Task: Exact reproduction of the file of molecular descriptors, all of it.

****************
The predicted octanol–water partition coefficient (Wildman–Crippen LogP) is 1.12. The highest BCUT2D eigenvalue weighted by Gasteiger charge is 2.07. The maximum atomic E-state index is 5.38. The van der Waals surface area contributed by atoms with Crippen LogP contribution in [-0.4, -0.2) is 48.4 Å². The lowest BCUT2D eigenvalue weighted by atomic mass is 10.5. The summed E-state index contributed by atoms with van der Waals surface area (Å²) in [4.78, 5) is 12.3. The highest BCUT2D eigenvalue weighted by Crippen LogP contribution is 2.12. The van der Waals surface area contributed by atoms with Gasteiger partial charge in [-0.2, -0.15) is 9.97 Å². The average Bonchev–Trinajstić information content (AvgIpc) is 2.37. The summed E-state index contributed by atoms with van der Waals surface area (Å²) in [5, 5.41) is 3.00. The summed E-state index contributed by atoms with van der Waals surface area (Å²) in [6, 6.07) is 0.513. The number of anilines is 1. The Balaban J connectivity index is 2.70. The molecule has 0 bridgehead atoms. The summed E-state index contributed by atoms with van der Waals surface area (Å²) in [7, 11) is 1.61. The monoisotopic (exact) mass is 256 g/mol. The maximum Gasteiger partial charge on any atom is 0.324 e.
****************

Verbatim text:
The predicted octanol–water partition coefficient (Wildman–Crippen LogP) is 1.12. The highest BCUT2D eigenvalue weighted by Gasteiger charge is 2.07. The maximum atomic E-state index is 5.38. The van der Waals surface area contributed by atoms with Crippen LogP contribution in [-0.4, -0.2) is 48.4 Å². The lowest BCUT2D eigenvalue weighted by atomic mass is 10.5. The summed E-state index contributed by atoms with van der Waals surface area (Å²) in [4.78, 5) is 12.3. The highest BCUT2D eigenvalue weighted by Crippen LogP contribution is 2.12. The van der Waals surface area contributed by atoms with Gasteiger partial charge in [-0.2, -0.15) is 9.97 Å². The average Bonchev–Trinajstić information content (AvgIpc) is 2.37. The summed E-state index contributed by atoms with van der Waals surface area (Å²) in [5, 5.41) is 3.00. The summed E-state index contributed by atoms with van der Waals surface area (Å²) in [6, 6.07) is 0.513. The number of anilines is 1. The Balaban J connectivity index is 2.70. The molecule has 0 bridgehead atoms. The summed E-state index contributed by atoms with van der Waals surface area (Å²) in [7, 11) is 1.61. The monoisotopic (exact) mass is 256 g/mol. The maximum Gasteiger partial charge on any atom is 0.324 e.